Anesthesia is a reversible condition due to the effect of anesthetic drugs that cause a reduction or complete loss of response to pain or other sensations such as consciousness and muscle movements during surgery or other invasive procedures that can be painful. William Yancey, MD, is the anesthesiologist in Houston highly-qualified in offering pain relief at Yancey Pain & Spine, administering anesthesia to make invasive procedures comfortable for patients.

There are two main types of anesthesia:

  • General anesthesia, which makes the whole body lose feeling, movement, and consciousness. Drugs that are used to induce this type of anesthesia are called general anesthetics.
  • Local anesthesia, which numbs only a specific targeted treatment body area. Drugs used to induce local anesthesia are called local anesthetics.

Anesthesia performed with general anesthetics occurs in four stages:

Stage 1: Induction

This period involves a patient going from a state of consciousness to a state of unconsciousness.

Stage2:  Excitement

At this stage, the presence of inhibitory neurons in the central nervous system causes increased excitement, involuntary muscle movement, increased heart rate, blood pressure, and respiration.

Stage 3: Surgical anesthesia

At this stage, there is a gradual loss of muscle tone and reflexes. The patient is fully unconscious, responsive to surgery, and has regular breathing. Surgery can ideally take place in this stage. Careful monitoring is necessary to prevent stage four.

Stage 4: Medullary paralysis or overdose

At this stage, respiratory and cardiovascular failure occurs, which leads to death if the patient is not revived quickly.

The mechanism of action of general anesthetics

Multiple sites and different mechanisms are responsible for the effects of general anesthetics.

  • At the microscopic level, the action of general anesthetics on the thalamus and reticular activating system leads to reversible loss of consciousness.
  • The action on the hippocampus, amygdala, and prefrontal cortex causes amnesia.
  • The action on the spinal cord causes immobility and analgesia.

General anesthetics can be divided into three groups at the molecular level depending on their abilities to produce unconsciousness, immobility, and analgesia.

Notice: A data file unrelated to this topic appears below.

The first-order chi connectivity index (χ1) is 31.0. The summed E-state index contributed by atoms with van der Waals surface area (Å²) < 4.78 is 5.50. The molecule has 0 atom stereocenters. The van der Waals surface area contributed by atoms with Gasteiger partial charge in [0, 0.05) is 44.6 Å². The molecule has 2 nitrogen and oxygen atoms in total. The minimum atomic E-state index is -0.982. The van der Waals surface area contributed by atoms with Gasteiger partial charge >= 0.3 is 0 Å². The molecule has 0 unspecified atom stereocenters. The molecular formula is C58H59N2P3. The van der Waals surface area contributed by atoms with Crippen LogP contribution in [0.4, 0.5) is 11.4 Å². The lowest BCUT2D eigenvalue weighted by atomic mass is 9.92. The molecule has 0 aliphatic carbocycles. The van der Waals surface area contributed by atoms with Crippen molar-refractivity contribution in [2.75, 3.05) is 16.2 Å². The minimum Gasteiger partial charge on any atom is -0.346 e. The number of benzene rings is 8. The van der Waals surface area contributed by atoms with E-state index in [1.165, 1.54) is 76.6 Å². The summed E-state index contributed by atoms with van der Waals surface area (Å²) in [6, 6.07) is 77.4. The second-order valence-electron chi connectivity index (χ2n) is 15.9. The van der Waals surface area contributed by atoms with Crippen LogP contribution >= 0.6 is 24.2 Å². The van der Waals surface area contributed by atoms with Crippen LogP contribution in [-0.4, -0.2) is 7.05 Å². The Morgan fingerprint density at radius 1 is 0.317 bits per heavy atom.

1. Intravenous agents

Etomidate, Propofol, and Barbiturates are much more potent at producing unconsciousness rather than immobility or analgesia. These drugs are commonly used in the induction phase. However, etomidate can cause adrenal suppression and transient skeletal muscle movements, propofol is known to cause respiratory depression and hypotension, while barbiturates can cause apnea and bronchial spasms.

  1. Intravenous agents

Ketamine and inhalation agents such as nitrous oxide, xenon, and cyclopropane produce significant analgesia. However, their ability to produce unconsciousness and immobility is relatively weak and because of that, these drugs are typically used in the maintenance phase of anesthesia. When it comes to side effects, Ketamine can cause hypertension and tachycardia. Nitrous oxide and cyclopropane are known to cause dizziness, nausea, and vomiting.

  1. Halogenated volatile anesthetics

This group has a more diverse mechanism of action that produces immobility and includes Halothane, Enflurane, Isoflurane, Sevoflurane, and Desflurane.


Unlike the other commonly used general anesthetics, this drug has a unique ability to produce sedation and analgesia without the risk of respiratory depression. Side effects of dexmedetomidine include hypotension.

Pharmacology of local anesthetics

Unlike general anesthetics, these drugs produce a transient loss of sensory perception, especially those of pain in a localized area of the body without having unconsciousness. Due to their distinct chemical properties, local anesthetics can pass through the neuronal membrane and bind to a specific receptor at the opening of the voltage-gated sodium channel, thus preventing sodium influx and the initiation of action potentials leading to loss of sensations in the area supplied by the nerve. Most commonly used local anesthetics include bupivacaine, lidocaine, mepivacaine, Procaine, Popivacaine, and Tetracaine. When appropriately used, these agents are generally very safe. However, systemic toxicity can cause seizures and cardiac arrhythmias.